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Officials probe 2 cases of alleged horse neglect in North County

Horses seen from the street of a ranch near Rancho Santa Fe accused of neglect, Feburary 2023.
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Horses seen from the street of a ranch near Rancho Santa Fe accused of neglect, Feburary 2023.

The county's animal control department is working to resolve complaints of horse neglect at two properties in San Diego County, an official told City News Service on Thursday.

The first complaint dates from March and involves allegations of substandard care at a ranch near Rancho Santa Fe. The San Diego County Department of Animal Services was called to the property in the 7600 block of Artesian Road in response to a report of a horse in distress, according to the agency.

"Animal Services dispatched an officer to the scene and found one elderly horse down and trapped in mud," the department stated. "While the horse's owner and veterinarian were contacted and responded quickly to provide humane euthanasia, the animal in question had unfortunately expired before euthanasia could be provided.


"There are additional horses on the large property, and, currently, Animal Services' investigation is ongoing. The owner's private veterinarian has indicated that they are onsite at the property several days a week to attend to resident animals. Animal Services officers will conduct a thorough investigation to ensure the welfare of all animals on property. The Department of Animal Services is prepared to assist the property owner if needed."

Between 40 and 50 horses allegedly had been receiving substandard care at the ranch, according to various news reports.

Investigators from the animal services department met with the owners and their veterinarian several times.

On Thursday, Chuck Westerheide, communications officer for the county's public safety group, which includes the animal control department, said it appeared unlikely at this point that officials would be removing the animals.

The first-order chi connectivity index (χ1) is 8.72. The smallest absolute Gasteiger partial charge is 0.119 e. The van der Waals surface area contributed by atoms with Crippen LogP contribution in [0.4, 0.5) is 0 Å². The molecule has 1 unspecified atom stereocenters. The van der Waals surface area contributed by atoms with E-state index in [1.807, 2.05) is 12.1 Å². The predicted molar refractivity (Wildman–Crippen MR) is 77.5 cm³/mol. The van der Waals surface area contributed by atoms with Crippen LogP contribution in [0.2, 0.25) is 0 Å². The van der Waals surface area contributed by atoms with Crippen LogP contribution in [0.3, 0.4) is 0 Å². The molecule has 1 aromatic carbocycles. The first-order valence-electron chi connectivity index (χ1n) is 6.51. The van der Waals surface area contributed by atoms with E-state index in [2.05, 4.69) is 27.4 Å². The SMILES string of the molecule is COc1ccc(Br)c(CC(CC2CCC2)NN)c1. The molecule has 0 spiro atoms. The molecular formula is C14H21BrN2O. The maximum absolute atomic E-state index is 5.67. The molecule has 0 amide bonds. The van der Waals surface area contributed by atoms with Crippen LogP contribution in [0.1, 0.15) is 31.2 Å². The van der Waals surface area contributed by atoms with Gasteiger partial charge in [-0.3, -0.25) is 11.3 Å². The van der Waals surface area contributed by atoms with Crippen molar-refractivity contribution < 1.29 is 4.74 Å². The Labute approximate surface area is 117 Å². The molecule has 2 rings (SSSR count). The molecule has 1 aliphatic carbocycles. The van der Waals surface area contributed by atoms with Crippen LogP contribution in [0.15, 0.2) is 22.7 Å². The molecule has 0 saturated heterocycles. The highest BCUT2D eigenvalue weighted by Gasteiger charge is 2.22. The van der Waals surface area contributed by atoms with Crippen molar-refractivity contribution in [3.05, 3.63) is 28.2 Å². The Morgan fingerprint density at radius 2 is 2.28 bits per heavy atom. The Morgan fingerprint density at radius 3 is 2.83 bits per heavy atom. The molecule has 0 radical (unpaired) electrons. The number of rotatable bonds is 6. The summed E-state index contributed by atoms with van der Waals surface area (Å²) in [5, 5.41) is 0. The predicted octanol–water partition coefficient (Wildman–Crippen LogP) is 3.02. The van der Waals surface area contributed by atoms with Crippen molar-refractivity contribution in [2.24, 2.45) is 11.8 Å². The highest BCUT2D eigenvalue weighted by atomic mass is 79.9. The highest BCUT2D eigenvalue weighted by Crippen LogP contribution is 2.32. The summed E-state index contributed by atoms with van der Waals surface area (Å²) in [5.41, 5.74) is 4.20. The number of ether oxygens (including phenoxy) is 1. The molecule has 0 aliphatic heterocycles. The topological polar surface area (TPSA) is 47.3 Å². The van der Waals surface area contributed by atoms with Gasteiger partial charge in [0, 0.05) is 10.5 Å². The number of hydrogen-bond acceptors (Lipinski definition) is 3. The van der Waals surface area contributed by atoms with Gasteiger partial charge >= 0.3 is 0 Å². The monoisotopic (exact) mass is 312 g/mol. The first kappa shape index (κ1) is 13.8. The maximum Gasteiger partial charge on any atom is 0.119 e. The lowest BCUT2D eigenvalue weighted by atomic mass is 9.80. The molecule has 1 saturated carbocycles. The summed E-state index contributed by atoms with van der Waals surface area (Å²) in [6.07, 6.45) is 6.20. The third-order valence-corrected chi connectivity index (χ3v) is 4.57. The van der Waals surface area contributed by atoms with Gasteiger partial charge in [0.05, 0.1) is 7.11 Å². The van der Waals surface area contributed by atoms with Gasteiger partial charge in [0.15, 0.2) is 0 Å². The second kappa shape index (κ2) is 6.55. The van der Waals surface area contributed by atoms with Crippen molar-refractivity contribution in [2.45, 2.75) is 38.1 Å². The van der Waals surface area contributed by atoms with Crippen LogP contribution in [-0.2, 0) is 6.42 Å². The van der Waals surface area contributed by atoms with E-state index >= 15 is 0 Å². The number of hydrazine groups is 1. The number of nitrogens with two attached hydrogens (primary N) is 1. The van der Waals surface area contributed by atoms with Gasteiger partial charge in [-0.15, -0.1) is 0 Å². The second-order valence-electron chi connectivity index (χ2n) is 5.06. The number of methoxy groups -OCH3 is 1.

"We're continuing to work with the owners to make sure we can get voluntary compliance with rules and regulations of animal ownership," Westerheide told CNS. "It's an ongoing process very similar to that with code compliance. We tell them what we think is going on, and we want to work with them to fix whatever needs fixing."


A woman from the rescue group Saving Horses Inc. told CBS8 last month that she saw horses without access to hay and eating manure. Audrey Reynolds, who has been rescuing horses for 16 years, said the fields where the horses stand look like manure has piled up for years.

The property owners could not be reached for comment. They were identified by CBS8 as Craig Netwig and Debra Barkely. The pair are listed as thoroughbred racehorse breeders and owners by the industry website Equibase.

Mike Marten, a spokesman for the California Horse Racing Board, told CNS that Netwig and Barkely are both licensed as horse owners by the CHRB.

"The horses in question are not located at a facility licensed by the CHRB," Marten said. "The CHRB will be leaving this investigation to the agencies with jurisdiction ... where the violations are alleged to have occurred. Once those agencies complete their investigations, the CHRB will determine whether the individual licensed owners have violated any CHRB rules and will proceed accordingly."

In the second case, multiple residents complained about seeing more than a dozen horses allegedly being neglected at a property on Kauana Loa Drive in Escondido.

One resident told CNS she saw about 14 or 15 horses in the front yard "knee deep in manure," with "3 feet of old, wet manure in the corrals."

"We're further along with them," Westerheide told CNS. "We gave that owner mandates and the owner is working to meet the mandates."

"A lot of this has to do with the (recent) rains," he added. "Horse owners on certain properties where there's a lot of mud are going to struggle to find a place where there is not mud. They might have to find another place for those animals.

"We don't want to take people's animals away, as much as some activists might like us to," Westerheide said. "We want the owner to get into compliance unless there's a life-threatening situation for the animals."

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